New Dartmouth coach Dave McLaughlin will not have to worry about the hardest part of building a college basketball team — finding a star. Evan Boudreaux can be penned into that role for the next three seasons, having earned Rookie of the Year honors by averaging 20 points and 10 rebounds in Ivy play this spring. But the rest of the Big Green’s roster is more enigmatic, leaving lots of room for McLaughlin to shape the rotation to his liking.
McLaughlin moves two hours north from Northeastern, where he was the Huskies’ lead assistant for three seasons, including an NCAA tournament appearance in 2015. Beforehand, he was a nine-year head coach at D-II Stonehill College.
In his introductory press conference last week, McLaughlin hinted at some traits he wants his Big Green to have. “We want to play with space and pace, want to keep the floor open … the ball is made to move,” he said, adding an emphasis on protecting the paint on defense.
That vision requires some substantial changes for Dartmouth. Here’s where it ranked last year in those areas:
Space: 29% 3PA/FGA, #8 Ivy (#317 D-I)
Pace: 69 Poss/Gm, #3 Ivy (#203 D-I)
Ball Movement: 47% A/FG, #7 Ivy (#175 D-I)
Paint Protection: 4% Block Rate, #8 Ivy (#334 D-I)
A change of style wouldn’t necessarily be a bad thing for the Big Green, who return 64% of last year’s possessions (better than only Yale and Columbia). Under Paul Cormier, especially for the last two seasons, its gambling defense forced turnovers at a high rate. But they came at a cost — Dartmouth allowed the league’s highest free-throw rate, struggling especially to stay in front of dribblers from the perimeter. McLaughlin’s Northeastern teams didn’t force many turnovers, but they were among the nation’s best at keeping foes off the foul line.
Aside from reserves Malik Gill and Kevin Crescenzi, Dartmouth’s backcourt was filled with underclassmen last year. Though Miles Wright’s sophomore season was perceived as a bit of a disappointment, it was statistically identical to his 2015 Rookie of the Year campaign; he was expected to take on the scoring load vacated by Gabas Maldunas and Alex Mitola, but Boudreaux became the go-to guy instead. Wright should be the team’s best perimeter defender, and can be an all-around contributor even if he doesn’t develop into a star.
If spacing is important to McLaughlin, he’ll also likely favor Taylor Johnson, who emerged as the team’s best long-range threat in Ivy play. Point guard is a bigger question mark; Smiths Guillien and Cameron spent time on the ball last year (along with the departed Malik Gill), but both had up and down seasons with low assist rates.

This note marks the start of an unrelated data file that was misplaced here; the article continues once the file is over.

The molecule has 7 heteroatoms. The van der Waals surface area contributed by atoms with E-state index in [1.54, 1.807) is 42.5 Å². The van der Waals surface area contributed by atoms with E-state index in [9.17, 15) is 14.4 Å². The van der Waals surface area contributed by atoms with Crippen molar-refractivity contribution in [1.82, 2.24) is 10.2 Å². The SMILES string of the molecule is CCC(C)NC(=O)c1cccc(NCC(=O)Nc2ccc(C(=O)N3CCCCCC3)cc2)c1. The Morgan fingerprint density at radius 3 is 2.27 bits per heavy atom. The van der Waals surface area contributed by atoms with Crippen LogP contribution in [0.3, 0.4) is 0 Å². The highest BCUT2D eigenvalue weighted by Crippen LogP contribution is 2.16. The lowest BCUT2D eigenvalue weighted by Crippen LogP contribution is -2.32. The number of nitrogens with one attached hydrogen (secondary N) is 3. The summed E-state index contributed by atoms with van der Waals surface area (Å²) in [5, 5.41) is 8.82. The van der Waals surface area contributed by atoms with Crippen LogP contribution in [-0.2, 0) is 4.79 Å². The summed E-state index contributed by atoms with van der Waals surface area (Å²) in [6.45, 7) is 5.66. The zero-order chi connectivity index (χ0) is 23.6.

Perhaps the most interesting decision for McLaughlin comes in the frontcourt: Who should play alongside Boudreaux? The rising sophomore can step outside on offense, but he did most of his work in the post. Defensively, he mostly defended opposing fours, and he only blocked one shot in Ivy play. Connor Boehm was the perfect partner — big enough to guard the best opposing centers, but able to space the floor on offense — but no obvious replacement remains.
Filling that hole with a traditional center (perhaps Cole Harrison?) would help shore up Dartmouth’s interior defense, but it could create spacing problems on the other end. Those can be fixed with sharp passing — Yale rode that formula to the NCAA tournament last year, and McLaughlin’s best Northeastern team did the same — but that’s difficult to develop in one offseason. If the Big Green goes small instead with Boudreaux at center, it would put pressure on their star to improve defensively (and invite foul trouble).
Cormier’s dismissal surprised many around the league. Dartmouth athletic director Harry Sheehy said he believed the team needed to upgrade its recruiting and player development, while others pointed to the team’s improvement under Cormier, including its first postseason appearance of the modern era. I think both sides are right: Cormier leveraged the Ivy League’s rising tide to bring a laughingstock program to respectability; Dartmouth’s last three seasons are among its four best since 1990 per College Basketball Reference’s Simple Rating System. But the Big Green’s player development lagged behind other Ivies, and there was no real path to title contention.
The open question is, will any coach change that? Dartmouth lags most other Ivies in location, facilities, attendance, and history. If this spring’s transactions are a sign that Sheehy and the college as a whole are willing to make basketball a higher institutional priority, McLaughlin will have a fair chance to take the Big Green to the next level. If not, his term isn’t likely to end any better than Cormier’s.